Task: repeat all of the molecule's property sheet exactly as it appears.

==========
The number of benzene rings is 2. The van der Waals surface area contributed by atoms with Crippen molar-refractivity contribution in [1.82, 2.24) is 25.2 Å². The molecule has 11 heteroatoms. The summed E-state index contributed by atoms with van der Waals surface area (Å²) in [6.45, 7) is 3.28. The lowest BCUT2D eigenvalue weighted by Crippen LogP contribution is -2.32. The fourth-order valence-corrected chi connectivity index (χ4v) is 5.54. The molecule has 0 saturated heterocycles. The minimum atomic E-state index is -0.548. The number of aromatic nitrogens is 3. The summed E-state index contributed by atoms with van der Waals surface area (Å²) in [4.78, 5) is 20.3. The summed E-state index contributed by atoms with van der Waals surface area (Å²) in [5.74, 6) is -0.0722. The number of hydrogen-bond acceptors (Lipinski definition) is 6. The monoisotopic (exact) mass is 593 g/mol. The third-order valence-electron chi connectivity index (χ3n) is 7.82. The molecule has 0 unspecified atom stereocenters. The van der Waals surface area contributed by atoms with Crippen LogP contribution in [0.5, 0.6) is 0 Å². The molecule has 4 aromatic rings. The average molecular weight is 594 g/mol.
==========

The number of benzene rings is 2. The van der Waals surface area contributed by atoms with Crippen molar-refractivity contribution in [1.82, 2.24) is 25.2 Å². The molecule has 11 heteroatoms. The summed E-state index contributed by atoms with van der Waals surface area (Å²) in [6.45, 7) is 3.28. The lowest BCUT2D eigenvalue weighted by Crippen LogP contribution is -2.32. The fourth-order valence-corrected chi connectivity index (χ4v) is 5.54. The molecule has 0 saturated heterocycles. The minimum atomic E-state index is -0.548. The number of aromatic nitrogens is 3. The summed E-state index contributed by atoms with van der Waals surface area (Å²) in [4.78, 5) is 20.3. The summed E-state index contributed by atoms with van der Waals surface area (Å²) in [5.74, 6) is -0.0722. The number of hydrogen-bond acceptors (Lipinski definition) is 6. The monoisotopic (exact) mass is 593 g/mol. The third-order valence-electron chi connectivity index (χ3n) is 7.82. The molecule has 0 unspecified atom stereocenters. The van der Waals surface area contributed by atoms with Crippen LogP contribution in [0.5, 0.6) is 0 Å². The molecule has 4 aromatic rings. The average molecular weight is 594 g/mol.